This is not clearly stated even in the flattr faq and i was very happy as i understood it… the idea of having to decide an monthly fee that get subtracted from my credit card or bank account was uncomfortable for me but that is not so. You pay once and spend this money over (amount / 2) months, or faster if you decide to spend more of your money at some months. Ideally, you will earning more money from flattr than what you spend; in this case you will never have to transfer money to flattr and can instead transfer money from flattr to your bank account 🙂

But i must say that even spending money on flattr is fun. It may be only a fractoin of a cent for the author, but it is nice to flattr someone. And it is nice to be flattered.

Leo Ghost (user link) says:

Re: Details

To answer the questions;

What are the fees for using Flattr?
– When you add or withdraw money you only pay the fees of the payment provider you choose. This fee is displayed when you add or withdraw money (you can see it on your payment history as well). We take 10% of your incoming revenue as a fee to keep the Flattr systems afloat, hope that’s ok?

What happens if I don’t flattr anything a month?
– Then your monthly amount is given to charity, we will not keep it.

Both answers taken from the Flattr FAQ.

Crosbie Fitch (profile) says:

Exchange rather than donation

I reckon exchange (money for the production of intellectual work not yet received) is a better transaction than a donation (reward for work already published and received).

Supporting donations and minimising their decision cost may be a lot easier than supporting exchanges and minimising their decision cost, but I reckon the latter have the edge.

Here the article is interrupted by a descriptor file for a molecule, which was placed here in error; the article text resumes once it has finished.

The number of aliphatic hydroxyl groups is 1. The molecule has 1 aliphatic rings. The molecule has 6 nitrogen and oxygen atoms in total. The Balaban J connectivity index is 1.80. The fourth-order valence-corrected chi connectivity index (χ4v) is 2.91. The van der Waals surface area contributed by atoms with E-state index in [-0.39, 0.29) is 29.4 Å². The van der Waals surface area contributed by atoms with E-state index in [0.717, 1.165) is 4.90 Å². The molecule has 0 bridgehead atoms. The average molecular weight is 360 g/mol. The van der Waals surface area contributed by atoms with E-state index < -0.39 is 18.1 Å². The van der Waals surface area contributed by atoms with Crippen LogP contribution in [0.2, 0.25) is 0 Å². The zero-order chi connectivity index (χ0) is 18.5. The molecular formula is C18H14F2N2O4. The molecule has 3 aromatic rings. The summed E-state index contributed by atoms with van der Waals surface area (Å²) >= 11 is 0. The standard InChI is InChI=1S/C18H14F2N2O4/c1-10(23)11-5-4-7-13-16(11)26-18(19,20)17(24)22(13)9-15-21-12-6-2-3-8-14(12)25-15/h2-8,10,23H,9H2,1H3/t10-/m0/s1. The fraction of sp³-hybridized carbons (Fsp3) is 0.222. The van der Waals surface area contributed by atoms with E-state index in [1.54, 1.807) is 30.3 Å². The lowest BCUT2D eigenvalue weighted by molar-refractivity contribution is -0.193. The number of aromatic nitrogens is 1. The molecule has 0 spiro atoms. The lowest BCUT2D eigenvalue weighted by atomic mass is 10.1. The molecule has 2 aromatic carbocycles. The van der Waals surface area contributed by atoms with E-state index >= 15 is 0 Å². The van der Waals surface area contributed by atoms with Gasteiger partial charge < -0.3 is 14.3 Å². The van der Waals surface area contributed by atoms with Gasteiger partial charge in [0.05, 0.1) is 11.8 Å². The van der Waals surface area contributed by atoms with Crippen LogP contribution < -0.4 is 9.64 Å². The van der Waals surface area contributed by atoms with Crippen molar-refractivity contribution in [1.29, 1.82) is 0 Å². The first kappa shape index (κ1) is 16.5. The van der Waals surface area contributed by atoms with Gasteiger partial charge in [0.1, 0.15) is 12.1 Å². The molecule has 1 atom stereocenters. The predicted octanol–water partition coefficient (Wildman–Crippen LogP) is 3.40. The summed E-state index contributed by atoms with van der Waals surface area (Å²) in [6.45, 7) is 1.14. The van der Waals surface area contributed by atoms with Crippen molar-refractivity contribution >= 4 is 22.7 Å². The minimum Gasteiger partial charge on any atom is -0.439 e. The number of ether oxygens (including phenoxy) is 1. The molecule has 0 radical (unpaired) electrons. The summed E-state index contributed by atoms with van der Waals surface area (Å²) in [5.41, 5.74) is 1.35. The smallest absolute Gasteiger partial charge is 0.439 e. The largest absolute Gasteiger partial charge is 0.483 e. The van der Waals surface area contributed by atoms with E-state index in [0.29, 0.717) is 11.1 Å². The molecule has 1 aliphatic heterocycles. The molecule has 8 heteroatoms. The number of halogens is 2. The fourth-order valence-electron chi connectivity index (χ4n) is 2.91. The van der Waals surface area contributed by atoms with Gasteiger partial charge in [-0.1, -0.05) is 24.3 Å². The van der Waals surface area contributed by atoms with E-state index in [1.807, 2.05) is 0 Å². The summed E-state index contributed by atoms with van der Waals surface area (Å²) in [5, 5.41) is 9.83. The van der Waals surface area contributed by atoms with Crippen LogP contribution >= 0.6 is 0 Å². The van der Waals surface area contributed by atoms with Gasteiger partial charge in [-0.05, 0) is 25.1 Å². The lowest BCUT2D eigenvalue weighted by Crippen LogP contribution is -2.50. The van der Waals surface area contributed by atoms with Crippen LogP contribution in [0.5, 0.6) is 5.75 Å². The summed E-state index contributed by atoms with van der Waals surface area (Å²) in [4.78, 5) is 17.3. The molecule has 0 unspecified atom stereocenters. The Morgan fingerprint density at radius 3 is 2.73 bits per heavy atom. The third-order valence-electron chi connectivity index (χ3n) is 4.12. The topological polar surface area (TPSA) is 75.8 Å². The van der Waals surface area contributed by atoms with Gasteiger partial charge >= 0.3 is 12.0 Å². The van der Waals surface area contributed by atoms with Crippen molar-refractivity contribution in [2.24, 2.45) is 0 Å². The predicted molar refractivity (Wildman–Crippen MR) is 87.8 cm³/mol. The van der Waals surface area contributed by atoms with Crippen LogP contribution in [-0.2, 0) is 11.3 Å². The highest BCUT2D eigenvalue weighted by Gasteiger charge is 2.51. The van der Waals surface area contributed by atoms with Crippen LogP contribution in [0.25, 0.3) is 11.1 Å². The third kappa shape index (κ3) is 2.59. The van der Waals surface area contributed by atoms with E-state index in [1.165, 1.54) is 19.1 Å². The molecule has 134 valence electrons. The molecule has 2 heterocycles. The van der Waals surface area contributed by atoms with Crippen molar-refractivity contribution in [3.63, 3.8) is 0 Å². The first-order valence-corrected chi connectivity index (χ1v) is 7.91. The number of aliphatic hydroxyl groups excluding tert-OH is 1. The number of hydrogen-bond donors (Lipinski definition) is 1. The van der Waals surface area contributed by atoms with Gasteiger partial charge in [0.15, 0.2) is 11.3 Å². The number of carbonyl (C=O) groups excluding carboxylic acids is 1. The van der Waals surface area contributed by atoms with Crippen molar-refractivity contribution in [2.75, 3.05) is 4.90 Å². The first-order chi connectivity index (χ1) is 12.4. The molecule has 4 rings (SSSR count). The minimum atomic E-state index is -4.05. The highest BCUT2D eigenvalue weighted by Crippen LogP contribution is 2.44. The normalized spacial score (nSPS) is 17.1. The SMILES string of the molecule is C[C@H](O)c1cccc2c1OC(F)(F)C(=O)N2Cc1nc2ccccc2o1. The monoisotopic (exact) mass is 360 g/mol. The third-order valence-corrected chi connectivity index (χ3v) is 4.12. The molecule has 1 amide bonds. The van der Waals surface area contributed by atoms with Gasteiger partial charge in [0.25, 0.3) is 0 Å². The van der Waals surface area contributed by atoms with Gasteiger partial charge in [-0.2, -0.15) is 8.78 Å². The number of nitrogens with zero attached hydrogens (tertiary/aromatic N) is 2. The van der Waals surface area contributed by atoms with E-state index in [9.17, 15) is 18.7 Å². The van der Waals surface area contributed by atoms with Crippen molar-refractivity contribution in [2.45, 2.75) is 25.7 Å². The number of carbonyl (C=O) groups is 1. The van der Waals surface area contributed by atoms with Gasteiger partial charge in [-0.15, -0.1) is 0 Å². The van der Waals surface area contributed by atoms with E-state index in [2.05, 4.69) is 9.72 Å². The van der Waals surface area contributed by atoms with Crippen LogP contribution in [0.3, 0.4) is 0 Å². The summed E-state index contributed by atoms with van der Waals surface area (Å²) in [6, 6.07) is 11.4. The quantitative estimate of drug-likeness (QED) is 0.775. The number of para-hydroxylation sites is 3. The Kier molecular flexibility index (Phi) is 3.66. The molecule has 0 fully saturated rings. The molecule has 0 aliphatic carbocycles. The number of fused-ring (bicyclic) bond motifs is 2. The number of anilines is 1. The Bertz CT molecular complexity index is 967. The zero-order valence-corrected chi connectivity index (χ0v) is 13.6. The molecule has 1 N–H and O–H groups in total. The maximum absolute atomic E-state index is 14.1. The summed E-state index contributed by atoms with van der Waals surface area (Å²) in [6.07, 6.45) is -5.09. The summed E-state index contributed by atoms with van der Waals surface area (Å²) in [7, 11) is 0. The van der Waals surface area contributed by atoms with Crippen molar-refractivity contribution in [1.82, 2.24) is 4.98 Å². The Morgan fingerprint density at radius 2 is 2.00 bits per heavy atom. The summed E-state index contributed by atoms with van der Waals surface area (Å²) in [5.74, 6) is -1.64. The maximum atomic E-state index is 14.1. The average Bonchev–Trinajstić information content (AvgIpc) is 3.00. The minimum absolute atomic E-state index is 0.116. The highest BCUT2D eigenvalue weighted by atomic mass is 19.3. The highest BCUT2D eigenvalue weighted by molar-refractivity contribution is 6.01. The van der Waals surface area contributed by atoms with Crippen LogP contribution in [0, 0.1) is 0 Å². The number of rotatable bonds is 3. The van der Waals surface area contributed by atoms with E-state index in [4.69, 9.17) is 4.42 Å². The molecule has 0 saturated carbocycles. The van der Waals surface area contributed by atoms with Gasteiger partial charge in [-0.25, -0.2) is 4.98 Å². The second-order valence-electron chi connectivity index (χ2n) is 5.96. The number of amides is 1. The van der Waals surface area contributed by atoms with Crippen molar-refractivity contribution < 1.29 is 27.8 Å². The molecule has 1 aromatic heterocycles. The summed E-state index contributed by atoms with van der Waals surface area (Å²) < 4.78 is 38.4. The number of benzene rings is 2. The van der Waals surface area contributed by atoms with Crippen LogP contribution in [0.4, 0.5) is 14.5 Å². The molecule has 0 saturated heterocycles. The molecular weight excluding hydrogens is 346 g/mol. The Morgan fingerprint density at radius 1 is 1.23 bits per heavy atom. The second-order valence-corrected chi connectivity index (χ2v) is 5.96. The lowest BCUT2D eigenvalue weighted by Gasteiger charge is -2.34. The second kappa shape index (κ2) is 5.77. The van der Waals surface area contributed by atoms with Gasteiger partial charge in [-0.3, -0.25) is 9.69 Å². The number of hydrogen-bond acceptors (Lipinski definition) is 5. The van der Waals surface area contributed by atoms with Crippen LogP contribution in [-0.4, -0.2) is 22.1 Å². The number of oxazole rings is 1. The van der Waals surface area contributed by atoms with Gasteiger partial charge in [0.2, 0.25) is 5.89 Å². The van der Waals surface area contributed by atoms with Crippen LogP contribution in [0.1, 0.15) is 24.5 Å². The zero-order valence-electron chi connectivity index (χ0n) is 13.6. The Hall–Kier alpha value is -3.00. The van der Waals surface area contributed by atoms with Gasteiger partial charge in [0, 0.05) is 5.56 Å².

We’ll see.

cc (profile) says:

Re: Exchange rather than donation

“I reckon exchange (money for the production of intellectual work not yet received) is a better transaction than a donation (reward for work already published and received).”

I agree in principle, but I think I should also point out that people will have a much harder time deciding how much a piece of art is worth if they haven’t already seen it.

It’s similar to cinema releases: you aren’t “supposed” to know how good a movie is until after you’ve watched it and paid for it. Hence, the success of movies is judged by their opening weekend, which is pretty much a reflection of how well the movie was advertised, rather than the quality of the product.

Could your suggestion entail very intensive pre-production advertising and a cheap, sub-par product at the end?

Crosbie Fitch (profile) says:

Re: Re: Exchange rather than donation

cc, there are two obvious exchanges:
1) Commission an artist to produce good work one is confident they will produce.
2) Pay artist for unpublished work they offer for sale (with previews, samples, reviews, etc.)

In both cases the commissioning party comprises thousands of fans (micropayments collected into payment).

It’s a familiar problem with exchange (since time immemorial). The worker doesn’t want to produce/deliver the work until they’re confident they’ll get paid what they expect for it, and the commissioner doesn’t want to set aside or part with their money until they’re confident they’ll get the work they expect for it.

All I can say is that there are no guarantees even in two party exchanges, but that doesn’t prevent, let alone discourage, MANY successful exchanges.

Remember, each party has a reputation to maintain, and each trusts the other in proportion to their reputation and the consequences for default. And that’s long before the law needs to step in to apply more severe consequences than loss of reputation.

The smaller your reputation the smaller the value of your transaction that the other party will risk. That means a thousand fans with small reputations and small value payments can easily balance a reputable artist hoping to exchange a high value product for a large value payment.

There’s many exchanges of tens of readers’ pennies for prosaic paragraphs that can happen before you scale up to millions of movie fans stumping up dollars for sequels.

keith (profile) says:


Interesting article Mike, I’ll admit I was thinking “wow, cool” through the post. I agree that potentially it could be very useful as an indicator because people have actual money on the line. Reminds me a lot about studies done on ‘betting markets’ ( and how they produce accurate predictions.